Oct 1, 2008

Energetic constraints, not predation, influence the evolution of sleep patterning in mammals

Functional Ecology
Isabella CapelliniRobert A Barton

Abstract

Mammalian sleep is composed of two distinct states - rapid-eye-movement (REM) and non-REM (NREM) sleep - that alternate in cycles over a sleep bout. The duration of these cycles varies extensively across mammalian species. Because the end of a sleep cycle is often followed by brief arousals to waking, a shorter sleep cycle has been proposed to function as an anti-predator strategy. Similarly, higher predation risk could explain why many species exhibit a polyphasic sleep pattern (division of sleep into several bouts per day), as having multiple sleep bouts avoids long periods of unconsciousness, potentially reducing vulnerability.Using phylogenetic comparative methods, we tested these predictions in mammals, and also investigated the relationships among sleep phasing, sleep-cycle length, sleep durations and body mass.Neither sleep-cycle length nor phasing of sleep was significantly associated with three different measures of predation risk, undermining the idea that they represent anti-predator adaptations.Polyphasic sleep was associated with small body size, shorter sleep cycles and longer sleep durations. The correlation with size may reflect energetic constraints: small animals need to feed more frequently, preventing them f...Continue Reading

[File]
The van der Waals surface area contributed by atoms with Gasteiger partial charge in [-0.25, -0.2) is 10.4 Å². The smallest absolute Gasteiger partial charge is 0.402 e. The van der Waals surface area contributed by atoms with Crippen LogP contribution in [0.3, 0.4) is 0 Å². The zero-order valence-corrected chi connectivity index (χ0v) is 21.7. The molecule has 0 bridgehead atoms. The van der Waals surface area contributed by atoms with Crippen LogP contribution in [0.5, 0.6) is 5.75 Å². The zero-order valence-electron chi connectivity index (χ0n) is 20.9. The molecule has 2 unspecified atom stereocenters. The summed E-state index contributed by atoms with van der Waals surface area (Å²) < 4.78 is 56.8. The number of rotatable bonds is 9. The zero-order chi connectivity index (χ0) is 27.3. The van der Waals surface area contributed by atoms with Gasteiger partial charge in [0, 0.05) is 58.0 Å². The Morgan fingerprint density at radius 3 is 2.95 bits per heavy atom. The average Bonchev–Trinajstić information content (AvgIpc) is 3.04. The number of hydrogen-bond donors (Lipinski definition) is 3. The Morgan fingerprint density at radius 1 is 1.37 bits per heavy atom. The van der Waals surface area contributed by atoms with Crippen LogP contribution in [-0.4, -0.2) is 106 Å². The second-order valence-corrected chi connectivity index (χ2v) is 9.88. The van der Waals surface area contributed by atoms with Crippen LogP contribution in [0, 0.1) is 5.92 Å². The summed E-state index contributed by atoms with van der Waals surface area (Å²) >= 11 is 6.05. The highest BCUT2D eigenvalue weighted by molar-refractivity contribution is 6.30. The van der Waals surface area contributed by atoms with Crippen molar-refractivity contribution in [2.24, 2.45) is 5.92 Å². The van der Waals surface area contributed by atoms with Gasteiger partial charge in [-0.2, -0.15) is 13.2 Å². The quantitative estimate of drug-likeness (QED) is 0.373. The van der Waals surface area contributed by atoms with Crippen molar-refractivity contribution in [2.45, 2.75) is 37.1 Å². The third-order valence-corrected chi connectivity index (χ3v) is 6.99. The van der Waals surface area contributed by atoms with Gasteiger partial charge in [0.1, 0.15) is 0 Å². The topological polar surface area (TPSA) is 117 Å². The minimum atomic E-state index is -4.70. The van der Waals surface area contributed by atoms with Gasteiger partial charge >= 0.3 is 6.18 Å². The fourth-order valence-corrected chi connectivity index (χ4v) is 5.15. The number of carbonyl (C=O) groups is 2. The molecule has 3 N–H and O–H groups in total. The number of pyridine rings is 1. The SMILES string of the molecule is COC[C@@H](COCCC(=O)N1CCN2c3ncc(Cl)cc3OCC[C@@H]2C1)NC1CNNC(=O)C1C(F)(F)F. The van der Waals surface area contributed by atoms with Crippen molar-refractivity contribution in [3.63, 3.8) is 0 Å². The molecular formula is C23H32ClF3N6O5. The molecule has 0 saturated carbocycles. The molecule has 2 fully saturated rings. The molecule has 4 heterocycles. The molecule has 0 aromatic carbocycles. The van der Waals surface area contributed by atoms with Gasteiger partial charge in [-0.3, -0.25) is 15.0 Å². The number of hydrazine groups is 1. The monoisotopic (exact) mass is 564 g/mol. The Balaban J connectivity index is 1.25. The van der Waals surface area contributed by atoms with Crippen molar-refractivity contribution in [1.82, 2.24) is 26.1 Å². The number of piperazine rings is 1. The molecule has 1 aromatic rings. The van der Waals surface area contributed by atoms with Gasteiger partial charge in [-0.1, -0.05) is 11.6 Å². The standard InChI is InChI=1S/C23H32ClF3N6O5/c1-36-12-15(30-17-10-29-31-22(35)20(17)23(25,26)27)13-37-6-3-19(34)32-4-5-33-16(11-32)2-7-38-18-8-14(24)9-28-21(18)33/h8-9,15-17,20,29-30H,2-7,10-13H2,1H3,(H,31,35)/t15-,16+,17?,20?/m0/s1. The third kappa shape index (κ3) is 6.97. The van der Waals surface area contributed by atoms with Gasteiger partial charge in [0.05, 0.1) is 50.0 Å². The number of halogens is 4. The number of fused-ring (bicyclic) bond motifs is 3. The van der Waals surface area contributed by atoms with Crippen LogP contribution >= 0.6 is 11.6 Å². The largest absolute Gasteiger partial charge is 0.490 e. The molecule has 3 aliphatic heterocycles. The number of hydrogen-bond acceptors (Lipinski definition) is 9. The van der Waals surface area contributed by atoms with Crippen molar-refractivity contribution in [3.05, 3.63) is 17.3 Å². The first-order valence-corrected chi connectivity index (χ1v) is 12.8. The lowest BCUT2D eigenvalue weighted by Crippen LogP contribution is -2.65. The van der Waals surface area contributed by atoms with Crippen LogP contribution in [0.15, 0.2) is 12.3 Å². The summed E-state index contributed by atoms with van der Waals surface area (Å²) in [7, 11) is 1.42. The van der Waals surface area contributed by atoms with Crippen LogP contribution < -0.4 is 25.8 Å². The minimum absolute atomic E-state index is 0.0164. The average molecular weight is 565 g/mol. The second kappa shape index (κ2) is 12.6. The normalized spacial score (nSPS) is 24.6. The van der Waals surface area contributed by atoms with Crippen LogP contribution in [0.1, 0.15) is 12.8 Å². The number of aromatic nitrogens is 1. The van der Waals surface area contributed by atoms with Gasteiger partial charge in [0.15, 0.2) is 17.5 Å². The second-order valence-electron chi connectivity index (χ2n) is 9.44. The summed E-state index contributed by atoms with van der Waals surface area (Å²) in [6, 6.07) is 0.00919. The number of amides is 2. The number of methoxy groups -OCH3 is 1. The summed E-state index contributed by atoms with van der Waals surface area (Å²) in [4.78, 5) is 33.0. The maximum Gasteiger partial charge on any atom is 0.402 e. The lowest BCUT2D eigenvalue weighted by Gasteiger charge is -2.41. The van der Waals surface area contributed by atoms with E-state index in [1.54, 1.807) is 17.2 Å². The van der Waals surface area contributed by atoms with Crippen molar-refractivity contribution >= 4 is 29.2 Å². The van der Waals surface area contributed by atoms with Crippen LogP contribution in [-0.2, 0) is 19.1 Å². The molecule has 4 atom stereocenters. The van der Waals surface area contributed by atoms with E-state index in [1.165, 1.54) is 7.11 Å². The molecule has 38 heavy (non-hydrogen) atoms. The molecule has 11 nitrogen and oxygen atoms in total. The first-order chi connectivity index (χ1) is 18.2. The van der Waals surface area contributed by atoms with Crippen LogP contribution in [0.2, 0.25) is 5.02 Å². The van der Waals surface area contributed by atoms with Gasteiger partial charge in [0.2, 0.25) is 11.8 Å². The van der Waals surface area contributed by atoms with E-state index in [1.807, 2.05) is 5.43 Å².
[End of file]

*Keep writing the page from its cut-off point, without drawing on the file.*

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References

Mentioned in this Paper

Size
Patterns
Sleep, Slow-Wave
Acclimatization
Phylogenetic Analysis
Predator
Lung Consolidation
Binge Eating Disorder
Adaptation
Species

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